Most shocking or unexpected moment of the Revolution?
The most shocking moment unfolded slowly, not quickly. It was the shock the British got in late August and September 1781 when they realized that Washington had cleverly redistributed his forces to confront the British army in Virginia rather than attacking New York City. Washington’s deception worked so well that the British in New York were unable to arrange support or relief of Yorktown until it was much too late. The American and French move to Yorktown, all the while maintaining the impression of threatening New York, was a brilliant strategic coup that effectively ended the war. Boy, were the British surprised.
The British attack on Anthony Wayne’s division at Paoli. There the startled Americans learned that the British could make such irregular assaults. Led by General Charles Grey, they struck by night. To make sure no one awoke the sleeping Americans, Gray ordered his men to remove the flints from their muskets. They relied totally on the bayonet. They inflicted devastating casualties on Wayne’s men.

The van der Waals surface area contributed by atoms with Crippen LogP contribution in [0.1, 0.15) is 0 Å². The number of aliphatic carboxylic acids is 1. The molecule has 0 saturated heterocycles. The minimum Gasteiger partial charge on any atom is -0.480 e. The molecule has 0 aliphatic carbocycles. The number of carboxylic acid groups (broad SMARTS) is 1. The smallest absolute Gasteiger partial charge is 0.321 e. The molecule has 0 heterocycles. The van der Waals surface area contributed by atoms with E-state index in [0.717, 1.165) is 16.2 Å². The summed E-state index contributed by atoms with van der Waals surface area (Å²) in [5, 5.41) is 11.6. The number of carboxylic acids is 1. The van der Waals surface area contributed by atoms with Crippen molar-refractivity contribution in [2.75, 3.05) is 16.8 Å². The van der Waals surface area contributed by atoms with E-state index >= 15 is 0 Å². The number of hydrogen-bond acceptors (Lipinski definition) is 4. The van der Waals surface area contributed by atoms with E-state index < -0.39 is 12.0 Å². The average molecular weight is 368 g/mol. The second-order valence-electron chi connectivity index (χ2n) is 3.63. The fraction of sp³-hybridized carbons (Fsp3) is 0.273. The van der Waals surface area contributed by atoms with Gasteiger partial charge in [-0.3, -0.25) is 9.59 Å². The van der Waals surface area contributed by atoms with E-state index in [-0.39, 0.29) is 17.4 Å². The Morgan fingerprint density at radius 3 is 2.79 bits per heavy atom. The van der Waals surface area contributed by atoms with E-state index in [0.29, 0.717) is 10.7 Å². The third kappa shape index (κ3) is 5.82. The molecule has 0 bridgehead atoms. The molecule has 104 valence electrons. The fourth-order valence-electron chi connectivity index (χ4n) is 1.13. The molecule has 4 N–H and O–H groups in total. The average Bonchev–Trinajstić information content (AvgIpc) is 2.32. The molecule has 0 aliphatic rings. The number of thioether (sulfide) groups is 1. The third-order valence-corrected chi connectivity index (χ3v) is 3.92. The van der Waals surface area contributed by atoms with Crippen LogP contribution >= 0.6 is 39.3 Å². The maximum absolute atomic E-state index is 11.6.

At daybreak the morning of Tuesday, March 5, 1776, British officers inside sieged Boston glanced up at the Heights of Dorchester. They were totally shocked by what they saw. At what had been sloping, rolling hills the night before were now covered with two redoubts of fascines, barrels, and hay bales. But between those fortifications were twenty cannon, all pointed down at the British ships. Hauled by Henry Knox and his horse and oxen “artillery train” from far-off Fort Ticonderoga, the all-night emplacement maneuver by Patriots was an unparalleled success.
A British “officer of distinction” likened the sudden, shocking appearance of the cannons to “the genie belonging to Aladdin’s… lamp.” British engineering officer, Archibald Robertson, called it “a most astonishing night’s work”, while General Howe was heard to say “My God, these fellows have done more work in one night than I could make my army do in three months.”